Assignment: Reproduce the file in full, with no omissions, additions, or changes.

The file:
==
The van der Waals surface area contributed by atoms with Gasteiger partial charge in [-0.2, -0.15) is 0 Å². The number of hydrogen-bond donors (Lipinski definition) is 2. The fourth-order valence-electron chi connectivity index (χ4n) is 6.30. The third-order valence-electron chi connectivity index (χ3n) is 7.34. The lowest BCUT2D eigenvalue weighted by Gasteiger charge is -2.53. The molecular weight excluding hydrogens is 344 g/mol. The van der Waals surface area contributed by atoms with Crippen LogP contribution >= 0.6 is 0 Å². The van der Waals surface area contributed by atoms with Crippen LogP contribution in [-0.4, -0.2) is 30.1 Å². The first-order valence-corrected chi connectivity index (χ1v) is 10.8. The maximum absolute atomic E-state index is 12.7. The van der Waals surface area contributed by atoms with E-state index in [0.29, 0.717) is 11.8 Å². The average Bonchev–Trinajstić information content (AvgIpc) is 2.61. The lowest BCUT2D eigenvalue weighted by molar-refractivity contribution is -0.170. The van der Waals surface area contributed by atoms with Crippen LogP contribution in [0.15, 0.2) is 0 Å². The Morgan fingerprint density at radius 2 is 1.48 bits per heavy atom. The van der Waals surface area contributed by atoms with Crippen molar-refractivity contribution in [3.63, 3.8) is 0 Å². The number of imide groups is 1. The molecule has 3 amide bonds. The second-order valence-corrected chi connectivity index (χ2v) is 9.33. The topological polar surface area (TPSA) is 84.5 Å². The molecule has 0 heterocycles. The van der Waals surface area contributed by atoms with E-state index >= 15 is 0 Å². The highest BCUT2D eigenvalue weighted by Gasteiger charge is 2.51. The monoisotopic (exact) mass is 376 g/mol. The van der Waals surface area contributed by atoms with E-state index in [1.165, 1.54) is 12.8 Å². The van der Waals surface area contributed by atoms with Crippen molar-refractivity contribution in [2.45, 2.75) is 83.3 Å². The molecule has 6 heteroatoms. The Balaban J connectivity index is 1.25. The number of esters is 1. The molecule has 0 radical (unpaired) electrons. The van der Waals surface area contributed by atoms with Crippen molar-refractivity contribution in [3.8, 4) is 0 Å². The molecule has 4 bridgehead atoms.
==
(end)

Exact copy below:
The van der Waals surface area contributed by atoms with Gasteiger partial charge in [-0.2, -0.15) is 0 Å². The number of hydrogen-bond donors (Lipinski definition) is 2. The fourth-order valence-electron chi connectivity index (χ4n) is 6.30. The third-order valence-electron chi connectivity index (χ3n) is 7.34. The lowest BCUT2D eigenvalue weighted by Gasteiger charge is -2.53. The molecular weight excluding hydrogens is 344 g/mol. The van der Waals surface area contributed by atoms with Crippen LogP contribution >= 0.6 is 0 Å². The van der Waals surface area contributed by atoms with Crippen LogP contribution in [-0.4, -0.2) is 30.1 Å². The first-order valence-corrected chi connectivity index (χ1v) is 10.8. The maximum absolute atomic E-state index is 12.7. The van der Waals surface area contributed by atoms with E-state index in [0.29, 0.717) is 11.8 Å². The average Bonchev–Trinajstić information content (AvgIpc) is 2.61. The lowest BCUT2D eigenvalue weighted by molar-refractivity contribution is -0.170. The van der Waals surface area contributed by atoms with Crippen LogP contribution in [0.15, 0.2) is 0 Å². The Morgan fingerprint density at radius 2 is 1.48 bits per heavy atom. The van der Waals surface area contributed by atoms with Crippen molar-refractivity contribution in [3.63, 3.8) is 0 Å². The number of imide groups is 1. The molecule has 3 amide bonds. The second-order valence-corrected chi connectivity index (χ2v) is 9.33. The topological polar surface area (TPSA) is 84.5 Å². The molecule has 0 heterocycles. The van der Waals surface area contributed by atoms with E-state index >= 15 is 0 Å². The highest BCUT2D eigenvalue weighted by Gasteiger charge is 2.51. The monoisotopic (exact) mass is 376 g/mol. The van der Waals surface area contributed by atoms with E-state index in [1.165, 1.54) is 12.8 Å². The van der Waals surface area contributed by atoms with Crippen molar-refractivity contribution in [2.45, 2.75) is 83.3 Å². The molecule has 6 heteroatoms. The Balaban J connectivity index is 1.25. The number of esters is 1. The molecule has 0 radical (unpaired) electrons. The van der Waals surface area contributed by atoms with Crippen molar-refractivity contribution in [3.8, 4) is 0 Å². The molecule has 4 bridgehead atoms.